Size does matter

Dallas graphic designer John March turned his eye toward apparel with Big Ol’ Boy, his clothing line for bearish gents

Big-Ole-Boy

THE ORIGNAL BIG OL’ BOY March, left, was tired of having no fashionable choices in large-sized clothes; his line of tees and caps have given bigger men a reason to shop. (Arnold Wayne Jones/Dallas Voice)

RICH LOPEZ  | Staff Writer
lopez@dallasvoice.com

When John March wants something done right, he does it himself — or rather, if he wants it to fit right, he makes it himself.

March was frustrated that comfortable clothing options for him and his bear friends were limited and hardly any fun stylewise. Most men would just, ummm, grin and bear it, but not March: With a few ideas and determination, he set out to create a line that offered quality clothes with some winks along the way.

“Bears, muscled guys and bigger men tend to be an underserved market when it comes to clothing,” March says. “Part of my marketing theory was to start with bears because I think of myself as a member of the community and I think I have an idea of what they like.”

A graphic designer by trade, March didn’t see much out there that was all that appealing from a design standpoint. At big and tall shops, apparel for larger men was either of poor quality, way overpriced or both. In essence, bigger men were sort of held hostage by not having anyone willing to make stylish clothes that fit.

That was the genesis of Big Ol’ Boy.

With some humor and a stockpile of sketches, last spring March started his online store of shirts and caps that cater to big guys. Ever since, he’s been making an impression in the community and beyond.

“We’ve had lots of women calling orders in for their own big boys,” March says. “There are companies out there that cater to bears, but it’s just sort of generic. I think we’ve seen that people embrace the idea of a brand and by creating an overall brand geared toward bears and big men, then they might appreciate the fact someone is thinking about them.”

Currently, March’s line is composed of short- and long-sleeved tees with whimsical designs.

Sport graphics and slogans such as “Big Ol’ Jock” with a jockstrap image or “Big Ol’ Biker Boy” that takes a spin off the Harley-Davidson logo have proved popular with his gay following. But his biggest seller is a Tabasco-like label with “Hot Stuff Spicy & Saucy” sprawled across it. You’d almost think he’d get sued for copyright infringement.

“Fortunately, I know enough about trademark and copyright laws to do this,” he says. “But I did check with my lawyer. The difference is that I’m using this as parody and not on a competing product. But I wanted to use images that are rooted deep in our sensibilities like the logo or constellations for the Ursa Major shirt.”

Of course, March targeted what he knew, and teamed up with the guys of BearDance and the Dallas Bears for this year’s Texas Bear Round Up. It was obvious but also a stroke of genius.

“The feedback has been great,” he beams. “We did sell some at the TBRU vendor market and we did well with the BearDance events. I plan to work with them in the future.”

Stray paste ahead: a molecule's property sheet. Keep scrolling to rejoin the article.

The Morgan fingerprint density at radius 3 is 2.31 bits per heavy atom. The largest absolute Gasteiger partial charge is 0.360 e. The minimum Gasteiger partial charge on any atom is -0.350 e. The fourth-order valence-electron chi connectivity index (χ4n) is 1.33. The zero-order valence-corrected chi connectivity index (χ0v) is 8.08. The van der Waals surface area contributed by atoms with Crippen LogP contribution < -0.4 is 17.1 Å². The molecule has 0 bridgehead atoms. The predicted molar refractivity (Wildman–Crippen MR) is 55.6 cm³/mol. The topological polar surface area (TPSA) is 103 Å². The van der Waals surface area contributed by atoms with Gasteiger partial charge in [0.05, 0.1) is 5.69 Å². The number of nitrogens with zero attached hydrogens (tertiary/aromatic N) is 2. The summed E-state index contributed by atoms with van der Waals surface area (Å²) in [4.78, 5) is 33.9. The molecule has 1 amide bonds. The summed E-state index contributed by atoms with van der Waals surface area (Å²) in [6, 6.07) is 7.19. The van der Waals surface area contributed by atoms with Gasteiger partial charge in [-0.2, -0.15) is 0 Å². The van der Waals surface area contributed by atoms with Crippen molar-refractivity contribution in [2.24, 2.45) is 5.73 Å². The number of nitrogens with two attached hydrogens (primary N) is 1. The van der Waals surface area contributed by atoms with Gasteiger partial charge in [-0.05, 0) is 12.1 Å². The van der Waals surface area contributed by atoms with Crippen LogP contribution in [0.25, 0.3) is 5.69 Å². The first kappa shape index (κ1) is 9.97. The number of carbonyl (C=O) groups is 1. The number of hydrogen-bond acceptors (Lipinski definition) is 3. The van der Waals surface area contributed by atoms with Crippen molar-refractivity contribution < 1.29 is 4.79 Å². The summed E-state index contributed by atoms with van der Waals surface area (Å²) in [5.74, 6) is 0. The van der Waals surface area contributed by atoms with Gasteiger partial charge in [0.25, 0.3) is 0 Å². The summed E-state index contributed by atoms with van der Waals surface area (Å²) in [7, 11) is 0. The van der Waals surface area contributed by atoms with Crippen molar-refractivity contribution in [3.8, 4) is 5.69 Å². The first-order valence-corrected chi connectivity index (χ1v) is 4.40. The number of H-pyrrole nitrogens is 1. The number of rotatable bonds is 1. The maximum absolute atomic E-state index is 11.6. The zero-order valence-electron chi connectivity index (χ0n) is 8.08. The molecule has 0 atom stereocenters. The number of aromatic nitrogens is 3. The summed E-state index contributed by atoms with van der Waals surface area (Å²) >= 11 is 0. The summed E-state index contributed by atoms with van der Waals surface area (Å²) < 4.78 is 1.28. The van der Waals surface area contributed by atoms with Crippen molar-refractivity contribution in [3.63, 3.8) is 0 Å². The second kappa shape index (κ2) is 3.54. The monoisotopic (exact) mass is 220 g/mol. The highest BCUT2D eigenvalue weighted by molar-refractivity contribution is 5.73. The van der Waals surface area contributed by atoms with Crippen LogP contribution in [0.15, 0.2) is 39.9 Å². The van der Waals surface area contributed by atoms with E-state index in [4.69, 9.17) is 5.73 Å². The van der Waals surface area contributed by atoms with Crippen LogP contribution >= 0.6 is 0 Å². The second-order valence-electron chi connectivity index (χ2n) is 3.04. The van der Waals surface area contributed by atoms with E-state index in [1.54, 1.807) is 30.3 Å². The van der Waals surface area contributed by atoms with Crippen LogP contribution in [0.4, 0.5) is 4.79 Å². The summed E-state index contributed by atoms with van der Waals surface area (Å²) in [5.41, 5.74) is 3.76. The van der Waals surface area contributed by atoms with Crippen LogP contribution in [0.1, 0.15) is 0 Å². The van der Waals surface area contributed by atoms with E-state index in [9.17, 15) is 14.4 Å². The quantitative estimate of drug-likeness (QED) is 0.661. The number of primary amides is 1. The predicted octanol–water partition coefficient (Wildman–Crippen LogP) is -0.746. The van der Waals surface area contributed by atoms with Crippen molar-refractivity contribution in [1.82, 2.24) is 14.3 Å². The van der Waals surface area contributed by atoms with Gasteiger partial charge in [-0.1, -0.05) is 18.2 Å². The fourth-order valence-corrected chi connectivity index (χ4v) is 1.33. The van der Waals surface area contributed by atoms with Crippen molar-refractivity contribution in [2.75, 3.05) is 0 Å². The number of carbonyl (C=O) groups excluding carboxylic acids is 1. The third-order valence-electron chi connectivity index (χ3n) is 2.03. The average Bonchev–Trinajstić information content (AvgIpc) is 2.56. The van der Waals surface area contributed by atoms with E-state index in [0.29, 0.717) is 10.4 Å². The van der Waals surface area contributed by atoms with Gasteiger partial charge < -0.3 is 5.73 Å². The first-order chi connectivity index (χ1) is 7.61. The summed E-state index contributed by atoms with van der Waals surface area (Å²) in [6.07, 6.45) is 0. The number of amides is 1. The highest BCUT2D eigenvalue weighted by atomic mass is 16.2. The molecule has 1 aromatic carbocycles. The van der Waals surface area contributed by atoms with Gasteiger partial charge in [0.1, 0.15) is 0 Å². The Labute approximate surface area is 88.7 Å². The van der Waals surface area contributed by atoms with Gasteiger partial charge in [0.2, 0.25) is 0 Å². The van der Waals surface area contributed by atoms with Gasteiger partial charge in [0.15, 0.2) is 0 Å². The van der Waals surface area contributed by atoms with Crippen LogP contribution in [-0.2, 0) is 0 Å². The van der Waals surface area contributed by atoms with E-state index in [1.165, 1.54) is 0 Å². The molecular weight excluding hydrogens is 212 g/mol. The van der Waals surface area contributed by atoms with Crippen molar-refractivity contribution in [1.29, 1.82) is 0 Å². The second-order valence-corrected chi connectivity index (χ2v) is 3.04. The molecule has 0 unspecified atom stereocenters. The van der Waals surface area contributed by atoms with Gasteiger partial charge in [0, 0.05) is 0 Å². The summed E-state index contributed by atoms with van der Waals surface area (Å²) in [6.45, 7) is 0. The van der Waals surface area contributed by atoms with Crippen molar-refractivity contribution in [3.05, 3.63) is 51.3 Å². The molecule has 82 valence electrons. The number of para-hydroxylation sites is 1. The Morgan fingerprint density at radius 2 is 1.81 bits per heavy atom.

March recently added to the Big Ol’ Boy with a new line of polos — his first addition to the brand. With more than 300 design concepts in his catalog, he expects to introduce a new graphic tee on a consistent basis.

“With the polos, guys can wear them to work,” he says. “We have other ideas for items beyond that even. With each new item, we want to grow to a point to offer a wide range of items, build a community of loyal customers and listen to what they want.”

Although he wouldn’t consider himself a fashion designer, he does include himself as a client, which helps in creating his looks. With a group of friends as his sounding board, he would say that Big Ol’ Boy very much reflects his sensibility — even if he is more a preppy than a T-shirt guy.

This being his first business venture, March had to learn fast. Whether it was translating graphic art onto fabric or learning the benefits of ringspun cotton, he’s found his groove.

“I would like people to discover this sort of organically,” he says. “Maybe they’ll see the shirt on somebody or run across it online. Sure I may not be much of a T-shirt person, but now I get to make my own and I’ve never seen one I didn’t like!”

To see the collection, visit BigOlBoy.com.

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LOVE THIS T

TShirt2
Making activism fashionable, Revenge Is has created the “All Love Is Equal” tee (also a tank). Made of eco-friendly materials, the line means to spread the gay-friendly message that all people should have the right to marry … and look hot while saying it. Five percent of net sales benefit Marriage Equality USA.
RevengeIs.com.

This article appeared in the Dallas Voice print edition January 20, 2012.

—  Kevin Thomas

Are you Dallas’ hottest Cowboy?

The Dallas Tavern Guild just announced that it’ll be looking for The Hottest Cowboy in Dallas on Facebook. What I thought was just another beefcake contest turns out to be a big deal with rules, regulations and trips to Florida. And why not? Dallas has its share of snug Wrangler wearing gents with a hat. And some are actual cowboys! Here’s the poster.

—  Rich Lopez